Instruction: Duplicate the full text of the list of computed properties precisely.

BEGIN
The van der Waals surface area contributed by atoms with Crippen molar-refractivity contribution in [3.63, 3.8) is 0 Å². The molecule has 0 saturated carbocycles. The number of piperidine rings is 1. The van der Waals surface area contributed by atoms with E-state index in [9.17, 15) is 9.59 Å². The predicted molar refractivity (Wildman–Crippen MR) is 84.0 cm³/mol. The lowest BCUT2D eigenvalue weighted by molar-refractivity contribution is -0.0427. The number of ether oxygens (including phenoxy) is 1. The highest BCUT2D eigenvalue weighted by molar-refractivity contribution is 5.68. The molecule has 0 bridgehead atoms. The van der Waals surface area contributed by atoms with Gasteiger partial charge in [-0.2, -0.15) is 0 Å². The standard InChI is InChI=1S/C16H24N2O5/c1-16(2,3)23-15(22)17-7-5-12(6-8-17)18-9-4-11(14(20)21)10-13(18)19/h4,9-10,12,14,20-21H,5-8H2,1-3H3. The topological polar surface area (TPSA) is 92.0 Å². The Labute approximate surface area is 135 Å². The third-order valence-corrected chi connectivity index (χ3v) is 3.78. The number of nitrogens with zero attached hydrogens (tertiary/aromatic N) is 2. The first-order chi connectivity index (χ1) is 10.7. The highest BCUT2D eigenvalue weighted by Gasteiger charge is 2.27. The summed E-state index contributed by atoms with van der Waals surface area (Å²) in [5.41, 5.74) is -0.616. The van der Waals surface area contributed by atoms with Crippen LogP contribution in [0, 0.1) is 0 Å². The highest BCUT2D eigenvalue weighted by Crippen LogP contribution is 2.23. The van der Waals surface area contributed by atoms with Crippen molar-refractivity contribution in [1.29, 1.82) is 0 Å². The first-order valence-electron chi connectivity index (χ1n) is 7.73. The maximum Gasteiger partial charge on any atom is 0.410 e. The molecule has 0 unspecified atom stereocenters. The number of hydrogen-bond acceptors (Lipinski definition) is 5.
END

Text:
The van der Waals surface area contributed by atoms with Crippen molar-refractivity contribution in [3.63, 3.8) is 0 Å². The molecule has 0 saturated carbocycles. The number of piperidine rings is 1. The van der Waals surface area contributed by atoms with E-state index in [9.17, 15) is 9.59 Å². The predicted molar refractivity (Wildman–Crippen MR) is 84.0 cm³/mol. The lowest BCUT2D eigenvalue weighted by molar-refractivity contribution is -0.0427. The number of ether oxygens (including phenoxy) is 1. The highest BCUT2D eigenvalue weighted by molar-refractivity contribution is 5.68. The molecule has 0 bridgehead atoms. The van der Waals surface area contributed by atoms with Gasteiger partial charge in [-0.2, -0.15) is 0 Å². The standard InChI is InChI=1S/C16H24N2O5/c1-16(2,3)23-15(22)17-7-5-12(6-8-17)18-9-4-11(14(20)21)10-13(18)19/h4,9-10,12,14,20-21H,5-8H2,1-3H3. The topological polar surface area (TPSA) is 92.0 Å². The Labute approximate surface area is 135 Å². The third-order valence-corrected chi connectivity index (χ3v) is 3.78. The number of nitrogens with zero attached hydrogens (tertiary/aromatic N) is 2. The first-order chi connectivity index (χ1) is 10.7. The highest BCUT2D eigenvalue weighted by Gasteiger charge is 2.27. The summed E-state index contributed by atoms with van der Waals surface area (Å²) in [5.41, 5.74) is -0.616. The van der Waals surface area contributed by atoms with Crippen LogP contribution in [0, 0.1) is 0 Å². The highest BCUT2D eigenvalue weighted by Crippen LogP contribution is 2.23. The van der Waals surface area contributed by atoms with Crippen molar-refractivity contribution in [1.29, 1.82) is 0 Å². The first-order valence-electron chi connectivity index (χ1n) is 7.73. The maximum Gasteiger partial charge on any atom is 0.410 e. The molecule has 0 unspecified atom stereocenters. The number of hydrogen-bond acceptors (Lipinski definition) is 5.